3860m - Tengboche We left Khumjung this morning after a wonderfu blessing ceremony via individual distribution of catas (silk scarf) to all HimEx team members from Phurba Tashi's father. We arrived in Tengboche just before lunch. As fate would have it Mother Nature granted us a terrific view of Mt. Everest. An emotional moment to say the least as I have waited just over 11 years for that moment. "Giddy" as a school boy running around at around 13,000 feet getting photos of the mountain and its beautiful summit pyramid is the best way I can describe it.

I had to tease one of my new friends and HimEx teammates, Moises Nava of Mexico (farthest to the right in the group photo with me along with Stuart Carder and Chris Macklin, both from the UK left to right, respectively) because when we first arrived at the monastery Everest was once again shrouded by the clouds. As soon as Moises appeared the clouds parted! (note: Moises has a great sense of humor and with his permission allowed me to write this for fun) Yeah, despite the heavy breathing and occasional small headache the humor factor is in full charge here in the mighty Himalayas.

Once the clouds enveloped the highest point in the world we settled in, had lunch, then witnessed the 3 o'clock prayer session performed by the monks in the monastery. Another amazing piece of history to be apart of. Tomorrow we head to Dingboche gaining another 500 meters, give or take, which will once again test our fitness levels. Nevertheless a wonderful place to be.

Thank you again for all the wonderful emails and words of encouragement. They mean a lot. Due to the large number of emails I may not be able to respond to everyone but know that your words are deeply appreciated and have been filed permanently in my mind as this team takes one step at a time on our way to the summit of Mount Everest. Namaste and stay well until the next dispatch.

Friday, April 3, 2009

Patience is a Virtue

3780m - We arrived in Khumjung yesterday afternoon. This is the village of Phurba Tashi, our #1 Sirdar or lead sherpa while high on Everest. Phurba has summited Everest 14 times and now has graciously welcomed us into his lodge named appropriately Friendship Lodge.

After settling in we played a game of catch, kick, and take away with Phurba's children and several other local children using the Nerf football I brought along. We soon discovered the advantage the children had over us living at ~13,000 feet as they ran circles around us. Definitely the highlight of my day.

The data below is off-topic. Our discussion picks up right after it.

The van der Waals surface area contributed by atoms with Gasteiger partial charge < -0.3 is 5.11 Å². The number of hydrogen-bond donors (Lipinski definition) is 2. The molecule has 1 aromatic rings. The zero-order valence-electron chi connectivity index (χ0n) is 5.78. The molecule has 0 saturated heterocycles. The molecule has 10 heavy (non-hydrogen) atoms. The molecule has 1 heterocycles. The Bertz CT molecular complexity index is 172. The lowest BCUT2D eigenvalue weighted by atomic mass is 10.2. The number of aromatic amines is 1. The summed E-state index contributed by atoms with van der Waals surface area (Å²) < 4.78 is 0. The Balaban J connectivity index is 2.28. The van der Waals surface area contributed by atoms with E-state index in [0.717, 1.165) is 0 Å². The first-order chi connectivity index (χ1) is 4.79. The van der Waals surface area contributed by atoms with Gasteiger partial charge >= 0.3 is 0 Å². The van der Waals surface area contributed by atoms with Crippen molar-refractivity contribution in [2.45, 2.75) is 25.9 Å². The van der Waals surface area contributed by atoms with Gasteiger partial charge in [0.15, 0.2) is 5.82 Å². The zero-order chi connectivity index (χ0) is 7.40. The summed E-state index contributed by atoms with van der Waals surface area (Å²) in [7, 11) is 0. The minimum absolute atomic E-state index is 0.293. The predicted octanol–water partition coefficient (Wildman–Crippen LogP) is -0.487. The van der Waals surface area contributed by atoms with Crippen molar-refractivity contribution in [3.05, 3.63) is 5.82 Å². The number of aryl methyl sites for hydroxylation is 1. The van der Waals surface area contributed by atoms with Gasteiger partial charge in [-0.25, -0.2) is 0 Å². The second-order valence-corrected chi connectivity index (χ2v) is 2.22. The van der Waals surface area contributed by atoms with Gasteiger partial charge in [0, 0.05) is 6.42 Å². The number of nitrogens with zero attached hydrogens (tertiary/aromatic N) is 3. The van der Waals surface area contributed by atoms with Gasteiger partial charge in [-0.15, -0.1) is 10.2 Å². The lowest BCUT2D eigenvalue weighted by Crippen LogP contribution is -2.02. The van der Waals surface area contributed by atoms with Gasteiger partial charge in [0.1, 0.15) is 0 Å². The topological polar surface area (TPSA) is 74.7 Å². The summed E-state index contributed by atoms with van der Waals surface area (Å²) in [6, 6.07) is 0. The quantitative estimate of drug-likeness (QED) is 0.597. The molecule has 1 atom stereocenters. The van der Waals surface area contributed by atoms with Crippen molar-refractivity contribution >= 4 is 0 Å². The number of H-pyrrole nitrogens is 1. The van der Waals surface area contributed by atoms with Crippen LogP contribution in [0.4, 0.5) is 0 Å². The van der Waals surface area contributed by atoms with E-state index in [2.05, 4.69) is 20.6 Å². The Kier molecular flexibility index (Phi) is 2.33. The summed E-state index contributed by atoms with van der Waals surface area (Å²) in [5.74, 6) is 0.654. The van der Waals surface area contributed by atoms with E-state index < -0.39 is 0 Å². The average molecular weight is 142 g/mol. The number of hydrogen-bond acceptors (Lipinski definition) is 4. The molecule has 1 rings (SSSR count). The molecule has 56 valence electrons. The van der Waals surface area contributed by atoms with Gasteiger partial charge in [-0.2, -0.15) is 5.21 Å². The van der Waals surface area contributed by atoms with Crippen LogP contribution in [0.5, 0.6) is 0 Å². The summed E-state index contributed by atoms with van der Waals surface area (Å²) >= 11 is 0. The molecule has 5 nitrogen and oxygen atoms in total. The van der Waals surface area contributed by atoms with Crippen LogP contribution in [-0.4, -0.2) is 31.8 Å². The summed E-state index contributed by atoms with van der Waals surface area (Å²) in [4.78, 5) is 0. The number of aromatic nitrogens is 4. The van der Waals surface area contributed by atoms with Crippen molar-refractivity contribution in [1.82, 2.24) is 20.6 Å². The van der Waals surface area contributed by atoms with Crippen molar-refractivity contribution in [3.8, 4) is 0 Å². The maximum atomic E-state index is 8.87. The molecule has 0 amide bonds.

Today several of us climbed the ridge overlooking Khumjung where Mother Nature granted us stunning views of the holy peak Ama Dablam (6856m to the right of me in the photo) and Lhotse (8516m) just behind me over my right shoulder. Soon enough we'll be climbing the Lhotse face on our way up to Everest's South Col. Unfortunately Mother Nature kept Sagarmatha out of view with a pillow of clouds (left center of picture). Truly a "patience is a virtue" type of day as my eyes will now have to wait a few more days to see Mt. Everest.

Tomorrow we leave for Tengboche at 3860m where we will stay overnight as well as visit the famous Tengboche Monastery (center of photo on lower ridge behind me). I hope to also post some additional photos to yesterday's dispatch (Nothing quite like Namache) as the photo I already posted was just a tease to several more I have been able to edit recently. So stay tuned and recheck the dispatch(es) when you can. Namaste from Khumjung!

Wednesday, April 1, 2009

Nothing Quite Like Namche

3480m - After an exciting plane ride into Lukla and two days of trekking we have made it up to Namche Bazar. A small village with cyber cafes, gear shops to purchase last minute items, and even a bakery that serves Starbucks coffee. Other than no shower in the past 48+ hour the "roughing it" part has yet to start (soon enough).

Tomorrow we leave Namche for Khumjung about 200-300 meters higher. The acclimatization process is necessarily slow in order to avoid severe headaches and other ailments.

As you can imagine the views here in the Khumbu region continue to grow in terms of awe (see photo). It has been a long patient wait yet tomorrow that wait is over as my eyes will finally gaze upon mighty Mt. Everest. Sleep tonight despite the exercise and sweating today may be intermittent at best. :)

I hope the next dispatch comes in a day or two with a photo of Mt. Everest. Once we get settled into Everest basecamp sometime after April 9th we hope to send some more video showing some of the things we've encountered on the way including the "deworming of the yaks," something that has captivated several of my teammates. Hopefully it won't be like the "running with the bulls" in Spain!

Stay tuned as I sign off saying Namaste from Namche.